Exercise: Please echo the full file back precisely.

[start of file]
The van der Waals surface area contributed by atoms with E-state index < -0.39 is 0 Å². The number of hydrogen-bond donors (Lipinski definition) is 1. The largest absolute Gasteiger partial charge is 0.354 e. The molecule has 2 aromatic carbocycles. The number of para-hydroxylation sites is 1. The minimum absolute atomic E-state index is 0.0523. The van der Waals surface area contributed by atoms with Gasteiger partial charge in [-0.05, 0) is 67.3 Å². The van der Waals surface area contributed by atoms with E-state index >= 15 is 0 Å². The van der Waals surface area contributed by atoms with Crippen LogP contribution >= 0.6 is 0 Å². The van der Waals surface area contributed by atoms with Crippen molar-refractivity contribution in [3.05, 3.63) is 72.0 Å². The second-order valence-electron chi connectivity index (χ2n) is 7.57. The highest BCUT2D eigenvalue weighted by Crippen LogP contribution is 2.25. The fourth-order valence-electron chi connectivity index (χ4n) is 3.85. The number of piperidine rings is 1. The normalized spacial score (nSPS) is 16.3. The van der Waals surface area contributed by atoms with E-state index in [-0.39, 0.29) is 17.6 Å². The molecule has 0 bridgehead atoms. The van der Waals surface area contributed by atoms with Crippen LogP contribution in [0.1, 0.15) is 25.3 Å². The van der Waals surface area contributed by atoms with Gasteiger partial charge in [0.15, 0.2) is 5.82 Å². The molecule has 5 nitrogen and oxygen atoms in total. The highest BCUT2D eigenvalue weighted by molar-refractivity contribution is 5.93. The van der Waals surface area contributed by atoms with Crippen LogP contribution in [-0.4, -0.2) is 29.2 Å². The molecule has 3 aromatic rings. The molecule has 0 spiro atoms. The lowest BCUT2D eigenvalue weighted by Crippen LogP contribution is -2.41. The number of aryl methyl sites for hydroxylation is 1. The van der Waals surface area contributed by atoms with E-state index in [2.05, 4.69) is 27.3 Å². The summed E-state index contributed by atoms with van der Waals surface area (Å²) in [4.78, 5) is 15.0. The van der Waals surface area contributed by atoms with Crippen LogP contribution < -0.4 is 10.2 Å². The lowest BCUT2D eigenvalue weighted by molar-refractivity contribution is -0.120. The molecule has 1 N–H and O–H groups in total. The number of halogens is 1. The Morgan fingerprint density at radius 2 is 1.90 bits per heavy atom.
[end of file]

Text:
The van der Waals surface area contributed by atoms with E-state index < -0.39 is 0 Å². The number of hydrogen-bond donors (Lipinski definition) is 1. The largest absolute Gasteiger partial charge is 0.354 e. The molecule has 2 aromatic carbocycles. The number of para-hydroxylation sites is 1. The minimum absolute atomic E-state index is 0.0523. The van der Waals surface area contributed by atoms with Gasteiger partial charge in [-0.05, 0) is 67.3 Å². The van der Waals surface area contributed by atoms with E-state index >= 15 is 0 Å². The van der Waals surface area contributed by atoms with Crippen LogP contribution >= 0.6 is 0 Å². The van der Waals surface area contributed by atoms with Crippen molar-refractivity contribution in [3.05, 3.63) is 72.0 Å². The second-order valence-electron chi connectivity index (χ2n) is 7.57. The highest BCUT2D eigenvalue weighted by Crippen LogP contribution is 2.25. The fourth-order valence-electron chi connectivity index (χ4n) is 3.85. The number of piperidine rings is 1. The normalized spacial score (nSPS) is 16.3. The van der Waals surface area contributed by atoms with E-state index in [-0.39, 0.29) is 17.6 Å². The molecule has 0 bridgehead atoms. The van der Waals surface area contributed by atoms with Crippen LogP contribution in [0.1, 0.15) is 25.3 Å². The van der Waals surface area contributed by atoms with Gasteiger partial charge in [0.15, 0.2) is 5.82 Å². The molecule has 5 nitrogen and oxygen atoms in total. The highest BCUT2D eigenvalue weighted by molar-refractivity contribution is 5.93. The van der Waals surface area contributed by atoms with Crippen LogP contribution in [-0.4, -0.2) is 29.2 Å². The molecule has 3 aromatic rings. The molecule has 0 spiro atoms. The lowest BCUT2D eigenvalue weighted by Crippen LogP contribution is -2.41. The number of aryl methyl sites for hydroxylation is 1. The van der Waals surface area contributed by atoms with E-state index in [2.05, 4.69) is 27.3 Å². The summed E-state index contributed by atoms with van der Waals surface area (Å²) in [4.78, 5) is 15.0. The van der Waals surface area contributed by atoms with Crippen LogP contribution < -0.4 is 10.2 Å². The lowest BCUT2D eigenvalue weighted by molar-refractivity contribution is -0.120. The molecule has 1 N–H and O–H groups in total. The number of halogens is 1. The Morgan fingerprint density at radius 2 is 1.90 bits per heavy atom.